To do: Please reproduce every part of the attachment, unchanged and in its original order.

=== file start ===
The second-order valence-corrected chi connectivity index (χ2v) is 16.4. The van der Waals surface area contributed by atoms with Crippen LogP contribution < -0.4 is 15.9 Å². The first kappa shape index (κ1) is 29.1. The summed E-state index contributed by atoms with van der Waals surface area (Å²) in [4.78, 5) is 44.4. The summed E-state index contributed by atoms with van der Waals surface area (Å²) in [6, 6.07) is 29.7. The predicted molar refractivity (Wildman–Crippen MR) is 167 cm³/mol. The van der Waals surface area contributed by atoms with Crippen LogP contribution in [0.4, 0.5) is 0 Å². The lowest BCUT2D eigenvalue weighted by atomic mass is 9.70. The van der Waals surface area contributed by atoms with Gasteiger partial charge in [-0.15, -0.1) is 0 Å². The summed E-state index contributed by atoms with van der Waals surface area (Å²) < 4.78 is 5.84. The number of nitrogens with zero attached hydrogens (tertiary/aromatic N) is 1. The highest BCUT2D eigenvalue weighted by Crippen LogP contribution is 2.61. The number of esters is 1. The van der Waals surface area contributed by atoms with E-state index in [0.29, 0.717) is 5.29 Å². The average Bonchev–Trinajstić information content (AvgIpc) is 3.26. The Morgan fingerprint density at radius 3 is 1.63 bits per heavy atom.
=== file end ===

The second-order valence-corrected chi connectivity index (χ2v) is 16.4. The van der Waals surface area contributed by atoms with Crippen LogP contribution < -0.4 is 15.9 Å². The first kappa shape index (κ1) is 29.1. The summed E-state index contributed by atoms with van der Waals surface area (Å²) in [4.78, 5) is 44.4. The summed E-state index contributed by atoms with van der Waals surface area (Å²) in [6, 6.07) is 29.7. The predicted molar refractivity (Wildman–Crippen MR) is 167 cm³/mol. The van der Waals surface area contributed by atoms with Crippen LogP contribution in [0.4, 0.5) is 0 Å². The lowest BCUT2D eigenvalue weighted by atomic mass is 9.70. The van der Waals surface area contributed by atoms with Gasteiger partial charge in [-0.15, -0.1) is 0 Å². The summed E-state index contributed by atoms with van der Waals surface area (Å²) < 4.78 is 5.84. The number of nitrogens with zero attached hydrogens (tertiary/aromatic N) is 1. The highest BCUT2D eigenvalue weighted by Crippen LogP contribution is 2.61. The number of esters is 1. The van der Waals surface area contributed by atoms with E-state index in [0.29, 0.717) is 5.29 Å². The average Bonchev–Trinajstić information content (AvgIpc) is 3.26. The Morgan fingerprint density at radius 3 is 1.63 bits per heavy atom.